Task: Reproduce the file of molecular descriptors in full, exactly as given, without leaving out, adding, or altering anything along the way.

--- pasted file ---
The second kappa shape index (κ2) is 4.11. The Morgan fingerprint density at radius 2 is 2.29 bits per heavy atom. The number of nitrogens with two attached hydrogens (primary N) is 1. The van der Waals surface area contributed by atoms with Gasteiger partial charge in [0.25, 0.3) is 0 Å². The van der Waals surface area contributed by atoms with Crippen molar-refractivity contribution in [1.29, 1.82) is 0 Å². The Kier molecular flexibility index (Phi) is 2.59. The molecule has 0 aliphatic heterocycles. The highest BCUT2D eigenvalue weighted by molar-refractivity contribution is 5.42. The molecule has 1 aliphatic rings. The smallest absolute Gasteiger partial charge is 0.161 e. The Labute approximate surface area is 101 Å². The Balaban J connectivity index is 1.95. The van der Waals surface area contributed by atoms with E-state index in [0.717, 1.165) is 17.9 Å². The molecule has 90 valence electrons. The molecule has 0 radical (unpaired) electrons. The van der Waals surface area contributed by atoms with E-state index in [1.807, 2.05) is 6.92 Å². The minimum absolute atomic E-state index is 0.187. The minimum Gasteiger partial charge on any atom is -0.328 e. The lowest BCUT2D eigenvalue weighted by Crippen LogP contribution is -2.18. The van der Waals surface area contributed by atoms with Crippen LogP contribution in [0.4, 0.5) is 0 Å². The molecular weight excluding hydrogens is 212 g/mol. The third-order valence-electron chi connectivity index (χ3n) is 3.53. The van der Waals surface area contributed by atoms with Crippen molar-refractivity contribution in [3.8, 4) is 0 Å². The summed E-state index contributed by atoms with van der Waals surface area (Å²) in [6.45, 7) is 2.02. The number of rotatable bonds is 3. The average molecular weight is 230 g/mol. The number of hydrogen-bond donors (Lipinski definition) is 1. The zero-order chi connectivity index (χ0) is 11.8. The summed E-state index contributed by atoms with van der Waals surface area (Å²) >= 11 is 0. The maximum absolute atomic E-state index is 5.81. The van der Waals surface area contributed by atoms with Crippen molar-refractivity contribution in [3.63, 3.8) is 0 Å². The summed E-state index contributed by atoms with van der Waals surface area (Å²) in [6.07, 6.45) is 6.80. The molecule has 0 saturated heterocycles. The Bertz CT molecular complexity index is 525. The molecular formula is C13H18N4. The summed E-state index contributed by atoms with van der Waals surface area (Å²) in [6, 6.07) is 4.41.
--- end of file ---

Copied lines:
The second kappa shape index (κ2) is 4.11. The Morgan fingerprint density at radius 2 is 2.29 bits per heavy atom. The number of nitrogens with two attached hydrogens (primary N) is 1. The van der Waals surface area contributed by atoms with Gasteiger partial charge in [0.25, 0.3) is 0 Å². The van der Waals surface area contributed by atoms with Crippen molar-refractivity contribution in [1.29, 1.82) is 0 Å². The Kier molecular flexibility index (Phi) is 2.59. The molecule has 0 aliphatic heterocycles. The highest BCUT2D eigenvalue weighted by molar-refractivity contribution is 5.42. The molecule has 1 aliphatic rings. The smallest absolute Gasteiger partial charge is 0.161 e. The Labute approximate surface area is 101 Å². The Balaban J connectivity index is 1.95. The van der Waals surface area contributed by atoms with E-state index in [0.717, 1.165) is 17.9 Å². The molecule has 90 valence electrons. The molecule has 0 radical (unpaired) electrons. The van der Waals surface area contributed by atoms with E-state index in [1.807, 2.05) is 6.92 Å². The minimum absolute atomic E-state index is 0.187. The minimum Gasteiger partial charge on any atom is -0.328 e. The lowest BCUT2D eigenvalue weighted by Crippen LogP contribution is -2.18. The van der Waals surface area contributed by atoms with Crippen LogP contribution in [0.4, 0.5) is 0 Å². The molecular weight excluding hydrogens is 212 g/mol. The third-order valence-electron chi connectivity index (χ3n) is 3.53. The van der Waals surface area contributed by atoms with Crippen molar-refractivity contribution in [3.8, 4) is 0 Å². The summed E-state index contributed by atoms with van der Waals surface area (Å²) in [6.45, 7) is 2.02. The number of rotatable bonds is 3. The average molecular weight is 230 g/mol. The number of hydrogen-bond donors (Lipinski definition) is 1. The zero-order chi connectivity index (χ0) is 11.8. The summed E-state index contributed by atoms with van der Waals surface area (Å²) >= 11 is 0. The maximum absolute atomic E-state index is 5.81. The van der Waals surface area contributed by atoms with Crippen molar-refractivity contribution in [3.63, 3.8) is 0 Å². The summed E-state index contributed by atoms with van der Waals surface area (Å²) in [6.07, 6.45) is 6.80. The molecule has 0 saturated heterocycles. The Bertz CT molecular complexity index is 525. The molecular formula is C13H18N4. The summed E-state index contributed by atoms with van der Waals surface area (Å²) in [6, 6.07) is 4.41.